In silico contaminant removal can complement existing laboratory approaches, but distinguishing contaminating microbial DNA from true microbial sequences can be difficult and is not often performed [14, 16]. Perhaps, the most common in silico decontamination method in practice is the removal of sequences below an ad hoc relative abundance threshold [21, 29,30,31]. However, relative abundance thresholds remove rare features truly present in the sample and do not remove abundant contaminants that are the most likely to interfere with subsequent analysis. Another approach is the removal of sequences that appear in negative controls (e.g., [10, 32, 20]). However, cross-contamination between samples often causes abundant true sequences to be detected in negative controls [9, 19, 33]. Finally, “blacklist” methods exclude sequences or taxa previously identified as contaminants, but do not identify study-specific contaminants and often remove true sequences.
Despite the widespread problem of contamination, few software tools exist that directly address MGS contaminants. SourceTracker uses Bayesian mixtures to identify the proportion of a sample consistent with origin from external contaminating sources of known composition, but does not identify specific contaminants . The visualizations and summary statistics provided by the An’vio software package can be used to identify contaminant metagenome-assembled genomes (MAGs) , but this relies on user expertise to identify contaminant-specific patterns and does not apply to marker-gene data. Recently, a new method for identifying cross-contaminants arising from index switching during sequencing has been developed for dual-indexed MGS libraries, but this method does not apply to other types of contamination .
Here, we introduce and validate decontam, a simple-to-use open-source R package that identifies and removes external contaminants in MGS data. Decontam implements two simple de novo classification methods based on widely reproduced signatures of external contamination: (1) Sequences from contaminating taxa are likely to have frequencies that inversely correlate with sample DNA concentration [8, 14, 16, 30] and (2) sequences from contaminating taxa are likely to have higher prevalence in control samples than in true samples [10, 31, 32]. Frequency-based contaminant identification relies on auxiliary DNA quantitation data that is in most cases intrinsic to MGS sample preparation. Prevalence-based contaminant identification relies on sequenced negative controls [11, 14]. Decontam is not intended to detect cross-contamination, which presents with qualitatively different statistical patterns in MGS data.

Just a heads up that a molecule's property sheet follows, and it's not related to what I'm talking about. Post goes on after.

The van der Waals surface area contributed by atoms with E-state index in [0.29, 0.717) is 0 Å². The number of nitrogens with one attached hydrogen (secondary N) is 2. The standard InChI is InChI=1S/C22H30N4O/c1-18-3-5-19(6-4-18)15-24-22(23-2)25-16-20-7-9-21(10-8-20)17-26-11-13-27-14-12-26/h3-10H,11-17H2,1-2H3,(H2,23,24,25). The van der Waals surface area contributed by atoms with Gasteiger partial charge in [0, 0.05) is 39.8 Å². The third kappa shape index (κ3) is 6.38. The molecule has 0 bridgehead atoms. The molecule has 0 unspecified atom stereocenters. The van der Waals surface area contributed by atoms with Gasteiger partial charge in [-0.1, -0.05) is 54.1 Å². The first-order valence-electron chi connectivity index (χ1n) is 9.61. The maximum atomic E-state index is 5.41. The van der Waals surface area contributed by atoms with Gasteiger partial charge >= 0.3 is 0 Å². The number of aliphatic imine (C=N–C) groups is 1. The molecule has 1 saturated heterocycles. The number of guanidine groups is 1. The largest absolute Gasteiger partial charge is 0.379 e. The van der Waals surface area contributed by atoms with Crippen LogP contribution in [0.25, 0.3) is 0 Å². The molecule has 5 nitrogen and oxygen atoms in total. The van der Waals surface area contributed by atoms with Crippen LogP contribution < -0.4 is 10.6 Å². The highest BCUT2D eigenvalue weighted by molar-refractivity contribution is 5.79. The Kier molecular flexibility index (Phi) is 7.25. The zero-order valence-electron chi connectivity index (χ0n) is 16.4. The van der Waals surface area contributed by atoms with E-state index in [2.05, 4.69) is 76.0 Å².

We validated decontam on marker-gene and metagenomics datasets generated by our laboratory and others. In an oral 16S rRNA gene dataset, decontam classifications were consistent with curated reference databases of common contaminating microbial genera and known oral microbes. In data generated by Salter et al., decontam selectively removed contaminants, thereby reducing technical variation due to sequencing center or DNA extraction kit in marker-gene and shotgun metagenomics data, respectively. The application of decontam to 16S rRNA gene sequencing data generated from placenta biopsies corroborated the conclusion that the data did not support the existence of a placenta microbiome . Decontam improved a recent exploratory analysis of associations between preterm birth and the vaginal microbiota by identifying run-specific contaminants . Our results suggest that decontam distinguishes contaminants from non-contaminants across diverse studies and that removal of these contaminants improves the accuracy of biological inferences in studies that use MGS methods to investigate microbial communities.
Description of the method
Frequency-based contaminant identification
Let total sample DNA (T) be a mixture of two components (T = C + S): contaminating DNA (C) present in uniform concentration across samples and true sample DNA (S) present in varying concentration across samples. Let the frequency of a sequence, or set of sequences, be its abundance divided by the total abundance of all sequences in the sample (alternative terms used equivalently include proportion and relative abundance). In the limit S >> C, the frequency of contaminating DNA (fC) is inversely proportional to total DNA T (Fig. 1), while the frequency of sample DNA (fS) is independent of T: